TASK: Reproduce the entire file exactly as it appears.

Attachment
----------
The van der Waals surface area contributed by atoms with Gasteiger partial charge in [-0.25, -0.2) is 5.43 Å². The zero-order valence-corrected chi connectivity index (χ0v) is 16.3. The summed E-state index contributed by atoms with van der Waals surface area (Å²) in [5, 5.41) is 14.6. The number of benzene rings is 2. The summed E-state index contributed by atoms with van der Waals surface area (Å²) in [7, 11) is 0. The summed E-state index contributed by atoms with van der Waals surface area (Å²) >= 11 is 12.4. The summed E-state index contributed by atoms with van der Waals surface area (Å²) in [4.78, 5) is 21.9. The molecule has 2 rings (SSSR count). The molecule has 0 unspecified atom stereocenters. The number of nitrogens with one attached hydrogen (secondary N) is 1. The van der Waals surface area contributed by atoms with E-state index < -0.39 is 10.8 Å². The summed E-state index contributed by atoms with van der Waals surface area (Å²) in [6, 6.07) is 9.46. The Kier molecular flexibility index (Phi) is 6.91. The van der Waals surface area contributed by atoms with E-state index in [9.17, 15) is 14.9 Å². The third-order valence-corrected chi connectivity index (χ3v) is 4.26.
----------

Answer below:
The van der Waals surface area contributed by atoms with Gasteiger partial charge in [-0.25, -0.2) is 5.43 Å². The zero-order valence-corrected chi connectivity index (χ0v) is 16.3. The summed E-state index contributed by atoms with van der Waals surface area (Å²) in [5, 5.41) is 14.6. The number of benzene rings is 2. The summed E-state index contributed by atoms with van der Waals surface area (Å²) in [7, 11) is 0. The summed E-state index contributed by atoms with van der Waals surface area (Å²) >= 11 is 12.4. The summed E-state index contributed by atoms with van der Waals surface area (Å²) in [4.78, 5) is 21.9. The molecule has 2 rings (SSSR count). The molecule has 0 unspecified atom stereocenters. The number of nitrogens with one attached hydrogen (secondary N) is 1. The van der Waals surface area contributed by atoms with E-state index < -0.39 is 10.8 Å². The summed E-state index contributed by atoms with van der Waals surface area (Å²) in [6, 6.07) is 9.46. The Kier molecular flexibility index (Phi) is 6.91. The van der Waals surface area contributed by atoms with E-state index in [9.17, 15) is 14.9 Å². The third-order valence-corrected chi connectivity index (χ3v) is 4.26.